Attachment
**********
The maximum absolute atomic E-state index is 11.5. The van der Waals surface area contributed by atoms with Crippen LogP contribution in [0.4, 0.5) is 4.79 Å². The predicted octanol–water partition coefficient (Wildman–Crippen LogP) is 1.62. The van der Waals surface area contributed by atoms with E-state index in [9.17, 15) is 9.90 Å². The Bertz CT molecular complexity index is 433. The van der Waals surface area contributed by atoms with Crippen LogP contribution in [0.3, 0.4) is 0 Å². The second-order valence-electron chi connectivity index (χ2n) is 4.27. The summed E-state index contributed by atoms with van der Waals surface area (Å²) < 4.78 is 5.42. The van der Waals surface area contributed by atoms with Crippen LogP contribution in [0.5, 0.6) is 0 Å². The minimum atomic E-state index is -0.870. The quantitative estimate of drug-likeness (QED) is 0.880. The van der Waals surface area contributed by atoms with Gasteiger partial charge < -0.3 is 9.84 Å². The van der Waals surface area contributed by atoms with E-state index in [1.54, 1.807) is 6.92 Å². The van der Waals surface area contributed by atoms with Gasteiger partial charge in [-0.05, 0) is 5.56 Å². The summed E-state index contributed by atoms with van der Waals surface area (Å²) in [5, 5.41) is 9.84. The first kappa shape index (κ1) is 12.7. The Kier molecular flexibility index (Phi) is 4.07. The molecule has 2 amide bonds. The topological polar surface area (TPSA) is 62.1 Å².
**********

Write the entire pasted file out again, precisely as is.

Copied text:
The maximum absolute atomic E-state index is 11.5. The van der Waals surface area contributed by atoms with Crippen LogP contribution in [0.4, 0.5) is 4.79 Å². The predicted octanol–water partition coefficient (Wildman–Crippen LogP) is 1.62. The van der Waals surface area contributed by atoms with E-state index in [9.17, 15) is 9.90 Å². The Bertz CT molecular complexity index is 433. The van der Waals surface area contributed by atoms with Crippen LogP contribution in [0.3, 0.4) is 0 Å². The second-order valence-electron chi connectivity index (χ2n) is 4.27. The summed E-state index contributed by atoms with van der Waals surface area (Å²) < 4.78 is 5.42. The van der Waals surface area contributed by atoms with Crippen LogP contribution in [0.5, 0.6) is 0 Å². The minimum atomic E-state index is -0.870. The quantitative estimate of drug-likeness (QED) is 0.880. The van der Waals surface area contributed by atoms with Gasteiger partial charge < -0.3 is 9.84 Å². The van der Waals surface area contributed by atoms with E-state index in [1.54, 1.807) is 6.92 Å². The van der Waals surface area contributed by atoms with Gasteiger partial charge in [-0.05, 0) is 5.56 Å². The summed E-state index contributed by atoms with van der Waals surface area (Å²) in [5, 5.41) is 9.84. The first kappa shape index (κ1) is 12.7. The Kier molecular flexibility index (Phi) is 4.07. The molecule has 2 amide bonds. The topological polar surface area (TPSA) is 62.1 Å².